Penny Auctions: Too Good to Be True
Imagine being able to win a new television set for less than 10% of the retail price just by outbidding other people online in one cent increments. If this sounds like there is a catch, there is. A big catch. The winner of the auction pays the final price that he or she bid, but each bid costs between $0.50 and $1.00 per penny bid. Each bid is non-refundable, so a bidder may spend a good deal of money bidding for a product that they never win. Further, new bids increase the time of an auction by 15 to 30 seconds, so a last minute bidding war can extend an auction by several hours past its original deadline.
Although there are a few good deals to be had with less popular auctions, many penny auction sites also have hidden traps. According to the FTC, some penny auction sites use automated computer scripts (bots and shills) to drive up the price of auctions automatically to prevent any good deals. Some sites are phishing sites that steal financial information. According to the Better Business Bureau, there are also numerous hidden costs. One such scheme involved bonus “free” offers that end up costing money.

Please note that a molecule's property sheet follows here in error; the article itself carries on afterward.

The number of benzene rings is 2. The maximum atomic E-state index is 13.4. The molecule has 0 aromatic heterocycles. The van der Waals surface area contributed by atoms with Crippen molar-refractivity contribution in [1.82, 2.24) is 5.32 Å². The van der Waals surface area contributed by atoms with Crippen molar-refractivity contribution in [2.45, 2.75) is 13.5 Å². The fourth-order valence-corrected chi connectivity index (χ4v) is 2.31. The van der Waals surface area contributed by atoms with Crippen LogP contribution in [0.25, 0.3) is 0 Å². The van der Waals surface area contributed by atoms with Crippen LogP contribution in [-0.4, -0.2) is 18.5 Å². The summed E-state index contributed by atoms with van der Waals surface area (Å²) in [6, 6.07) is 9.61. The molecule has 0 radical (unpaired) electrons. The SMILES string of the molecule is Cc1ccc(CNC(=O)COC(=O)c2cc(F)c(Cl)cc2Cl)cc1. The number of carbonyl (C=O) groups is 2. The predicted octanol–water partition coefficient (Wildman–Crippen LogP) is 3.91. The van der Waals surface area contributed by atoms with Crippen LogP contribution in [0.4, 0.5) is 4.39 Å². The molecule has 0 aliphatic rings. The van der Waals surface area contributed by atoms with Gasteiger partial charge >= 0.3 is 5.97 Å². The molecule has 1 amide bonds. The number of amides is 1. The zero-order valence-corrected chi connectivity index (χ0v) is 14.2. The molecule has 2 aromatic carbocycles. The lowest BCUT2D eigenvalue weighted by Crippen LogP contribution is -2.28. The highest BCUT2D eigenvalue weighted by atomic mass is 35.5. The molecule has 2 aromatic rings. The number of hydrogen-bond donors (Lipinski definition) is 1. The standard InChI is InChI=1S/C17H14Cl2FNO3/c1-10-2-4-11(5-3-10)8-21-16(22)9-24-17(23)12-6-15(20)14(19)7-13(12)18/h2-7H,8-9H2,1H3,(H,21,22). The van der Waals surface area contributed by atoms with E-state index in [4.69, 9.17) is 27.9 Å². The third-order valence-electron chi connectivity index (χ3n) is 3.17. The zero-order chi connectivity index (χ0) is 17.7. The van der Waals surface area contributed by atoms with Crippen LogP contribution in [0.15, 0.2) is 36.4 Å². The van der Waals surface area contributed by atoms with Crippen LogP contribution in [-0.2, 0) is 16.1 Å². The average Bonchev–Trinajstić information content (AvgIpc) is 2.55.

Consumer Reports offers useful tips on how to use penny bidding sites without getting ripped off. First, verify that the penny bidding site is legitimate through user reviews and complaints to the Better Business Bureau. Next, make sure that the site allows unlimited refunds of purchased bids and allows placed bids to be used towards a purchase of the item, commonly known as a “buy it now” option. Finally, be prepared to lose the amounts that you have placed in bids. Or better yet, watch for sales online and in stores through deal hunting web sites like FatWallet and Slickdeals!